Winnie the Pooh, star of an Oscar-winning series of Walt Disney short cartoons, came out of hibernation in 1997 with his first feature vehicle, done for the domestic straight-to-video market.
In the archetypically pastoral Hundred Acre Wood, a boy named Christopher Robin (voice of Brady Bluhm) regularly visits his best friend and playmate, the gentle, "hunny"-loving bear named Pooh (voice of Jim Cummings). One day, however, after the boy speaks sadly about "saying goodbye," Pooh finds
a note left by Christopher Robin on his doorstep, and eventually takes it to his learned friend, Owl (voice of Andre Stojka). The know-it-all bird misinterprets the honey-smeared message as a call for help stating that Christopher Robin has been taken to a horrible place pronounced "Skull." Owl
rallies a search party made up of Pooh and other Hundred Acre Wood dwellers Piglet (voice of John Fiedler), Tigger (voice of Paul Winchell), Rabbit (voice of Ken Sansom) and Eeyore (voice of Peter Cullen). Owl himself opts out of what he promises will be a dangerous expedition as he supplies the
would-be rescuers with a map to "Skull." The torturous route takes them into a primordial landscape, and Piglet especially fears his traditional boogeymen, the heffalumps and woozles, not to mention a new terror, the fancied "Skullasaurus." The searchers literally frighten themselves with their
own shadows as they cross vast canyons, raging rivers and nightmare forests. Yet even after losing the map, they maintain the determination to arrive at "Skull," a huge crystal cave. There, Pooh indeed finds Christopher Robin, perfectly safe. The boy had left the note explaining he'd be at a new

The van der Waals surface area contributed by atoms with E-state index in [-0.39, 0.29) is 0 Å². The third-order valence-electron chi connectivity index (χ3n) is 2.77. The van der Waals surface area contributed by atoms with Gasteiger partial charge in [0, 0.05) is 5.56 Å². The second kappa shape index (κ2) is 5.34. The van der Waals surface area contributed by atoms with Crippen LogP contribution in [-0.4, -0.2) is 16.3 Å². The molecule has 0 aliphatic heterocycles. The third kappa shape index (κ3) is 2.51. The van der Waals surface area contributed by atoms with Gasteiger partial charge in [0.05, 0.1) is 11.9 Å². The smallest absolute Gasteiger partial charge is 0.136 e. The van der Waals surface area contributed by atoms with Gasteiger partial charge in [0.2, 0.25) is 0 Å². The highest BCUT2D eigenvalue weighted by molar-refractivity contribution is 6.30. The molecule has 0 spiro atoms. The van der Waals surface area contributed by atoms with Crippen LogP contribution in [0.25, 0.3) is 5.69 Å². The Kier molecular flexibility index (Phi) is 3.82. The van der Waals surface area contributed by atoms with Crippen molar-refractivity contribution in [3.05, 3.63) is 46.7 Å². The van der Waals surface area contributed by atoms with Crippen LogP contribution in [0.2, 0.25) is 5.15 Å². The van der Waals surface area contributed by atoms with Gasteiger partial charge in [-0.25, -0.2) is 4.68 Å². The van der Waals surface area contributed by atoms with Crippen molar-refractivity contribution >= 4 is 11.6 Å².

place called "school." "Skull" is seen to be simply an odd-shaped heap of stones. Other scary landmarks of the journey, no longer magnified by fear, recur as ordinary creeks and thickets, as Christopher Robin leads his friends back to their homes.
It's an index of Disney's success with A.A. Milne's storybooks that Winnie the Pooh's cartoon popularity rests on a mere four short subjects, premiered irregularly on television since 1966 (and packaged into a 1977 theatrical omnibus THE MANY ADVENTURES OF WINNIE THE POOH). In fact, POOH'S GRAND
ADVENTURE could have done better as a short itself; even at 75 minutes, the slight story material seems overly padded. Generally, Disney writers have avoided tampering with essential settings and characters, and the most jarring moments here are those hinting at an outside universe, from Owl in an
Uncle Sam recruiting-poster pose, to the JURASSIC PARK influence of the imaginary "Skullasaurus." Such pop-culture icons seem distinctly alien to the timeless bedtime-story milieu of the Hundred Acre Wood. Suitably, Pooh's "Grand Adventure" is hardly grand or a real adventure, though (despite
chronic bumbling) Pooh, Piglet and the rest prove their courage and loyalty simply by following through. For the benefit of young viewers, there's also a canned moral about Rabbit believing Owl's faulty map no matter what, singing, "Trust not what you think/'til it's printed in ink." But generally
the songs (by the husband-and-wife team of Michael Abbott and Sarah Weeks) are forgettable, while the fine animation displays painstaking care beyond the Disney Channel's previous two Pooh TV shows from the same production team. Of the talented vocal cast, John Fiedler and
ventriloquist-turned-surgeon Paul Winchell have been with the cartoons since their inception.
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- Released: 1997
- Rating: NR
- Review: Winnie the Pooh, star of an Oscar-winning series of Walt Disney short cartoons, came out of hibernation in 1997 with his first feature vehicle, done for the domestic straight-to-video market. In the archetypically pastoral Hundred Acre Wood, a boy named C… (more)